Tuesday, October 4, 2016

The Dual Credit Dilemma

I attended high school in the 1970s.  Yes, ancient history for a high school student today.  It was a time before standards and standardized testing.  It was during an era where the philosophy of education including the exploration of many diverse and varied subjects, including subjects within subjects. You might remember them as "electives". The last half of my senior year I had earned enough credits that allowed me to have completed my day by noon.  However, I had to either take electives or work in order to comply with graduation requirements.  I opted to work.  I also played softball so I was still very much connected to high school.  I would have been the perfect candidate to take college course had such an opportunity existed.  

Dual credit course have become a way of life for students in New Mexico.  A dual credit course is a course that satisfies both high school and college requirements.  These courses are often identified in agreements between the college and the high school and the terms of participation are spelled out.  New Mexico was the first state that required high school students to take either an AP Course, an on-line course or a dual credit course to satisfy high school graduation requirements.  In theory, exposing high school students to college courses may help them realize that they can be successful in college.  The hopeful result is that more students will go to college because they have been exposed to college and know they can be successful.  

Presently a debate is taking place in New Mexico and through out the United States about the success of dual credit courses.  I suspect the answer is really dependent upon the definition of success.  The purpose of this post is not the debate the definition of success nor share the data from my college around the metrics of dual credit courses as we track them.  The purpose of this post is to raise another question.  Are we unintentionally robbing our children of their childhood?  

I am not the first person to have raised this question.  Dr. David Elkind in his landmark book, The Hurried Child raised just such a question.  Dr. Elkind drew attention to the dangers of exposing children to overwhelming pressures, leading to a wide range of childhood and teenage crises. Dr. Elkind demonstrated that blurring the boundaries between age appropriate expectations and adult expectations too soon forces kids the grow up too fast.  Dual Credit has the potential to become another initiative that forces kids to grow up too fast.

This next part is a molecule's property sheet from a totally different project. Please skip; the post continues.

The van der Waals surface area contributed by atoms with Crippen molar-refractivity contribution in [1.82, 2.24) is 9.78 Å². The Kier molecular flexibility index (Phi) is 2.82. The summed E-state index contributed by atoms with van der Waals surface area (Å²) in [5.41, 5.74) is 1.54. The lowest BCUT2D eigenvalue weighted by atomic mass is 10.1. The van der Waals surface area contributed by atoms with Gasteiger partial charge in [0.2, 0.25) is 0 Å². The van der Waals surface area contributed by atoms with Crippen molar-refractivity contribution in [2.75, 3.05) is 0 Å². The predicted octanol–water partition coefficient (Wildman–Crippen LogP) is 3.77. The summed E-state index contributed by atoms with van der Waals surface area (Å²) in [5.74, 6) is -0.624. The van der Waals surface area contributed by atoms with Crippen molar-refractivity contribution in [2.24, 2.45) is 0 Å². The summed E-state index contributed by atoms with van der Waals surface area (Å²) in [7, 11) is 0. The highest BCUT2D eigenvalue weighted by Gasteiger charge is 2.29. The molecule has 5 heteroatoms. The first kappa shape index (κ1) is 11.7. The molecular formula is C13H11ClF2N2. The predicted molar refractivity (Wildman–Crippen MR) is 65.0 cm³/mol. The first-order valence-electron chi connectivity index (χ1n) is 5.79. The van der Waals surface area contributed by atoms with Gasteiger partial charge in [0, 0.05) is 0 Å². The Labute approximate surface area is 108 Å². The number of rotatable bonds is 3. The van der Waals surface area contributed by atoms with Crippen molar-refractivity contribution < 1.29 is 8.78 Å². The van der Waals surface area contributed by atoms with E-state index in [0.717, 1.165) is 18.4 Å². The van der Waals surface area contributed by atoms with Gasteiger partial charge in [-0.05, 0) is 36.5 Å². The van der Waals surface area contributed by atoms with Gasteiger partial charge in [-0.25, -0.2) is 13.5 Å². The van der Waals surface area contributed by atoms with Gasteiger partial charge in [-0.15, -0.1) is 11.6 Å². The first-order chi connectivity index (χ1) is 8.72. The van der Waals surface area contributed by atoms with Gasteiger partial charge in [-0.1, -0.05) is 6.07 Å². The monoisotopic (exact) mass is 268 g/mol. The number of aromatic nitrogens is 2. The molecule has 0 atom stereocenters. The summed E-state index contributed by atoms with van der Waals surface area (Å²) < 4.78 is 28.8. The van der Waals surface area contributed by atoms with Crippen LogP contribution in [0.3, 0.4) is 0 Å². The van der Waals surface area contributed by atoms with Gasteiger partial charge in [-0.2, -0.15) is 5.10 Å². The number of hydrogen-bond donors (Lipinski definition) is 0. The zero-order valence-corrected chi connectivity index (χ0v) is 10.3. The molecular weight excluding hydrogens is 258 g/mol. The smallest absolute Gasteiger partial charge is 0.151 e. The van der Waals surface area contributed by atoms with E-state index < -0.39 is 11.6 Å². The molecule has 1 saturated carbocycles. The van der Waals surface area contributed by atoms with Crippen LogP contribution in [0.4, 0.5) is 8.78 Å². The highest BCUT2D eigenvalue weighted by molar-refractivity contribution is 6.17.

I am not trying to throw the baby out with the bath water so to speak.  I think dual credit courses can provide wonderful opportunities for high school students to explore the rigorous of college while satisfying both high school and college requirements.  Allowing high school students to take the "right" dual credit courses can provide them with a very strong foundation in general education that can be a tremendous asset when they do matriculate to college after their high school graduation.  In some instances, dual credit courses that begin to move high school students toward a business or industry recognized certificate can also shorten their time between graduating high school and moving into a meaningful job or career.  

However, some high school students may not be ready for the pressures of a college course or the content of and exposure to topics and issues that some college courses or programs include.  Health related courses and careers may be one such area.  Certainly, health related careers are very attractive to the parents of high school students.  In some cases high school students know they want to pursue a health related career.  Health care employers often include very specific criteria for employment in addition to the necessary certification.  One criteria often includes age.  

Consequently, I think one of the discussions missing from the dual credit initiative is a deep discussion about readiness and whether or not certain courses and programs of study are appropriate for high school students.  Additionally, I have yet to find longitudinal research pertaining to the career success of high school students who took dual credit courses in a career path, then entered that career upon completion of the college requirements.  I think it will be important for us in the future to engage in longitudinal research that follows these high school students who began their college experience early to examine the long term effects.  I'm not ready to say all dual credit is good or all dual credit is bad; however, I do believe we need to continue to raise questions and explore the data to determine if the dual credit initiative is just another one of the activities that Dr. Elkind warned us about.  

Wednesday, August 31, 2016

What Is In a Name?

How many of you know the meaning of your name?  Renay means "renaissance" - a new birth.  The meaning certainly has foreshadowed me in so many ways.